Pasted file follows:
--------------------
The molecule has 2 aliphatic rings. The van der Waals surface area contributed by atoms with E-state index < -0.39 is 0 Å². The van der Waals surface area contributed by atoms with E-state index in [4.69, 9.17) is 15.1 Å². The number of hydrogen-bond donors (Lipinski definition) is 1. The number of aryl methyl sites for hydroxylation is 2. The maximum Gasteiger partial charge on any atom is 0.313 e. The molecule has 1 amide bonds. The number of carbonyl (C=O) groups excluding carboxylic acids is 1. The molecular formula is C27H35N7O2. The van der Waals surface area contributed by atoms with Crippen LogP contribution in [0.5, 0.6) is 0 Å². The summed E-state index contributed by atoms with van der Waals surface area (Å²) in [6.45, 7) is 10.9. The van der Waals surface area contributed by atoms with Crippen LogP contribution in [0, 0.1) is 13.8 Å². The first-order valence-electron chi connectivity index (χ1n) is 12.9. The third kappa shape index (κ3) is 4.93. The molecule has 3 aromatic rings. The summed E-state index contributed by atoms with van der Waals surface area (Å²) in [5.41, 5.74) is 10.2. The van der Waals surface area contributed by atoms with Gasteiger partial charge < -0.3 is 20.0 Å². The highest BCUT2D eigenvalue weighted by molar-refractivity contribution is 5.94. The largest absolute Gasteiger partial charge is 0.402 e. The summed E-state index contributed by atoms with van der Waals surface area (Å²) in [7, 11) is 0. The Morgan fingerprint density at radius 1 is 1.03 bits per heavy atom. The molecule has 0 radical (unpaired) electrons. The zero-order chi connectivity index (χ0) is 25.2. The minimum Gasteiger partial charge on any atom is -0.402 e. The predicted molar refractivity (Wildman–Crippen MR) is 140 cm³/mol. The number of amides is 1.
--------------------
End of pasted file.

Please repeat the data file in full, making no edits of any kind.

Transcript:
The molecule has 2 aliphatic rings. The van der Waals surface area contributed by atoms with E-state index < -0.39 is 0 Å². The van der Waals surface area contributed by atoms with E-state index in [4.69, 9.17) is 15.1 Å². The number of hydrogen-bond donors (Lipinski definition) is 1. The number of aryl methyl sites for hydroxylation is 2. The maximum Gasteiger partial charge on any atom is 0.313 e. The molecule has 1 amide bonds. The number of carbonyl (C=O) groups excluding carboxylic acids is 1. The molecular formula is C27H35N7O2. The van der Waals surface area contributed by atoms with Crippen LogP contribution in [0.5, 0.6) is 0 Å². The summed E-state index contributed by atoms with van der Waals surface area (Å²) in [6.45, 7) is 10.9. The van der Waals surface area contributed by atoms with Crippen LogP contribution in [0, 0.1) is 13.8 Å². The first-order valence-electron chi connectivity index (χ1n) is 12.9. The third kappa shape index (κ3) is 4.93. The molecule has 3 aromatic rings. The summed E-state index contributed by atoms with van der Waals surface area (Å²) in [5.41, 5.74) is 10.2. The van der Waals surface area contributed by atoms with Gasteiger partial charge < -0.3 is 20.0 Å². The highest BCUT2D eigenvalue weighted by molar-refractivity contribution is 5.94. The largest absolute Gasteiger partial charge is 0.402 e. The summed E-state index contributed by atoms with van der Waals surface area (Å²) in [7, 11) is 0. The Morgan fingerprint density at radius 1 is 1.03 bits per heavy atom. The molecule has 0 radical (unpaired) electrons. The zero-order chi connectivity index (χ0) is 25.2. The minimum Gasteiger partial charge on any atom is -0.402 e. The predicted molar refractivity (Wildman–Crippen MR) is 140 cm³/mol. The number of amides is 1.